Illustration by Rochelle Asquith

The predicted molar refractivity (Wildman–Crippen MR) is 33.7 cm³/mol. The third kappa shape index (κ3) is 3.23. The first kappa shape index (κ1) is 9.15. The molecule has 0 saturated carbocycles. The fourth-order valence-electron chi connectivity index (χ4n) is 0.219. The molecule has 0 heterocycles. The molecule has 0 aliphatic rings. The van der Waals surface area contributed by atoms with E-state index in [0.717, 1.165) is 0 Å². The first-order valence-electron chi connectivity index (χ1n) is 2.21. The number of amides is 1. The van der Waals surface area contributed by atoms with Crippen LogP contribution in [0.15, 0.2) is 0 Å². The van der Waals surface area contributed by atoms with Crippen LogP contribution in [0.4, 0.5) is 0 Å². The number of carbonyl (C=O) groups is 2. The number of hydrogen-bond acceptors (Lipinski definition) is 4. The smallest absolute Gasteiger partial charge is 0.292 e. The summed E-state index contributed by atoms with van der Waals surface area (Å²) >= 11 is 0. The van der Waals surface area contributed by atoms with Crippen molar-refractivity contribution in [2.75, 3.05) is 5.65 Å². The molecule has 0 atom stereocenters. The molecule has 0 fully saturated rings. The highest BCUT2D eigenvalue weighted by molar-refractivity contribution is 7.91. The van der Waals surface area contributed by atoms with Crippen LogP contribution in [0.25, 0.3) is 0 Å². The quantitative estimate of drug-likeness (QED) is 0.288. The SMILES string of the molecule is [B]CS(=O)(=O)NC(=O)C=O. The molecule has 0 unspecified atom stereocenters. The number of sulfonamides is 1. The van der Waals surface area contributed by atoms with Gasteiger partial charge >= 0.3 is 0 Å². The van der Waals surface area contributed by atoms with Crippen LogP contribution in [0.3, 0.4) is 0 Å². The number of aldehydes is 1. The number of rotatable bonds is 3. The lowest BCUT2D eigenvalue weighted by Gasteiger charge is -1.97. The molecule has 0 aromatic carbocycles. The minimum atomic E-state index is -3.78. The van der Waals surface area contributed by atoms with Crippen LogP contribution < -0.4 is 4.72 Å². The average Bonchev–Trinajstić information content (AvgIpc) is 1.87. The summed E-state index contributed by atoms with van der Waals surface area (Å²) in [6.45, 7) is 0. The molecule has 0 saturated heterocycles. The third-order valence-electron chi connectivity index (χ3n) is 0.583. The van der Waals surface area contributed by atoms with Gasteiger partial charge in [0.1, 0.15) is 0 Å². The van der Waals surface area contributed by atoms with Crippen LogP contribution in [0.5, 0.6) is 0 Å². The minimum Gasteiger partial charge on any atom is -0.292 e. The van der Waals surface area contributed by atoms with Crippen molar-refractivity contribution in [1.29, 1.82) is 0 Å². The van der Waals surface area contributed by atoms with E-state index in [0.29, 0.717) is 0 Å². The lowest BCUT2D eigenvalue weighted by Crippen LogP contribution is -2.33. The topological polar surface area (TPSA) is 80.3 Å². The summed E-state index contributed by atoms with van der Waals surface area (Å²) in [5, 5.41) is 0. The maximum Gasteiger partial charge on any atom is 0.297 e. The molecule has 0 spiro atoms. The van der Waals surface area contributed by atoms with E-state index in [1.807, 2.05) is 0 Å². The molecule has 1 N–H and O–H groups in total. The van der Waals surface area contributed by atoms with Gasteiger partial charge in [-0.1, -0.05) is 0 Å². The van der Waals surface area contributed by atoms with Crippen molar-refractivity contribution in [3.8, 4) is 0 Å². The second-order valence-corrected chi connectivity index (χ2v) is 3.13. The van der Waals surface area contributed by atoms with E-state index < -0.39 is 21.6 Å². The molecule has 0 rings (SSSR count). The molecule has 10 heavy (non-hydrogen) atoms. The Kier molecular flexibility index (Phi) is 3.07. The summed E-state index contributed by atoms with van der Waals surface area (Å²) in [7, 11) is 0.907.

If this provides an explanation it does not provide a reason- for either Cocteau arriving at this aesthetic or for popular designers such as Luke Edward Hall, Robin Lucas, or Wayne Pate rediscovering it in the twenty-first century. Cocteau’s appreciation of the beauty of the ephemerally glimpsed, as an artwork lost in an endless newsfeed of images is today, does not merely has its roots in the everyday but integrates into it too, as ‘things whose end is contemplation and appreciation… [and] reward even the most casual notice’. Another common criticism of Cocteau’s work (and illustration in general, relegated to the so-called minor arts despite its current flourishing online on social media platforms) views this as a shortcoming on Cocteau’s part, arguing the work has no depth and is too concerned with the superficial, unfashionable quality of pure beauty. There is certainly some truth in this assertion. One could study Cocteau’s most recognisable contribution to graphic art- the Orphic profile of handsome young men, simply and beautifully rendered in a handful of lines and endlessly reiterated throughout his career- and one’s understanding of its meaning and purpose is unlikely to change greatly from the first second to the last minute of looking. It is beautiful; we find it attractive; it is, simply, nice to look at. As already noted, this was unfashionable during Cocteau’s lifetime, the age of Duchamp and Dada, when a revolt against beauty was an affirmation of one’s avant-garde glamour and is perhaps more unfashionable today. Worth quoting at some length on this matter is Donald Kuspit’s The End of Art, an impassioned tirade sustained for nearly two hundred pages against what Kuspit believes to be the rise of ‘anti-aesthetic’ or ‘post-aesthetic’ art under postmodernism. Whether or not one agrees with Kuspit that what seems like the finalisation of a shift towards the conceptual over (to borrow from Duchamp) the retinal amounts to the end of art itself (it almost certainly doesn’t), his argument in favour of reversing this sea-change remains remarkably convincing in places. “High art”, he suggests, becomes increasingly incomprehensible and elitist the further it moves from the democratising principle of beauty, and fails to speak to any but the privileged gallery-going few. He finds something particularly ugly in the ideology he perceives in contemporary art’s attempts to look more and more like real life- such works ‘fail to realise that beauty is the ultimate protest against ugliness… the inability to imagine beauty is a sign of the creative inadequacy of post-aesthetic modern art’. At his most scathing, Kuspit presents us with a vision of an art world in which ‘the work of art becomes a bully pulpit, and the artist tries to bully the spectator into believing what the artist believes. He becomes a self-righteous bully preaching to us (or rather at us) about what we already know- the ugliness and injustice of the world’. It is, admittedly, hard not to feel a little vicious satisfaction reading this. But moreover, in its implications it suggests a compelling line of argument as to why Cocteau’s aesthetic is currently exercising the influence it is online. If ‘post-aesthetic’ works do fail to speak to the vast majority of their viewers in any meaningful way, it is therefore left to the pursuit of beauty to fill this void.